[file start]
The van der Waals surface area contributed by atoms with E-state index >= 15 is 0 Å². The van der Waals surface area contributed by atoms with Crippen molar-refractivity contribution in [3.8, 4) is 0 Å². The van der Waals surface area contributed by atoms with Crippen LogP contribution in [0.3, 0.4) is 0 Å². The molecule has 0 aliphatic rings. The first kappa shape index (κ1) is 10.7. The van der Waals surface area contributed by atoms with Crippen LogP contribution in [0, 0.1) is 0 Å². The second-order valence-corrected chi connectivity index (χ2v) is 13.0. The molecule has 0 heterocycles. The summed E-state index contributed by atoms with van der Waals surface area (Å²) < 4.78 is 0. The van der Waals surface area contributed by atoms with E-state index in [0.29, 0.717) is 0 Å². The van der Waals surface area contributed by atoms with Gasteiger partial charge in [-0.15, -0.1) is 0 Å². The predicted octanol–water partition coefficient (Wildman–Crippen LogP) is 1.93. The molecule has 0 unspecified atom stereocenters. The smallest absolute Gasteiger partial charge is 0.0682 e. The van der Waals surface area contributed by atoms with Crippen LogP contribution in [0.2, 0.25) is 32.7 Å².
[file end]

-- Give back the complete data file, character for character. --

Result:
The van der Waals surface area contributed by atoms with E-state index >= 15 is 0 Å². The van der Waals surface area contributed by atoms with Crippen molar-refractivity contribution in [3.8, 4) is 0 Å². The van der Waals surface area contributed by atoms with Crippen LogP contribution in [0.3, 0.4) is 0 Å². The molecule has 0 aliphatic rings. The first kappa shape index (κ1) is 10.7. The van der Waals surface area contributed by atoms with Crippen LogP contribution in [0, 0.1) is 0 Å². The second-order valence-corrected chi connectivity index (χ2v) is 13.0. The molecule has 0 heterocycles. The summed E-state index contributed by atoms with van der Waals surface area (Å²) < 4.78 is 0. The van der Waals surface area contributed by atoms with E-state index in [0.29, 0.717) is 0 Å². The van der Waals surface area contributed by atoms with Gasteiger partial charge in [-0.15, -0.1) is 0 Å². The predicted octanol–water partition coefficient (Wildman–Crippen LogP) is 1.93. The molecule has 0 unspecified atom stereocenters. The smallest absolute Gasteiger partial charge is 0.0682 e. The van der Waals surface area contributed by atoms with Crippen LogP contribution in [0.2, 0.25) is 32.7 Å².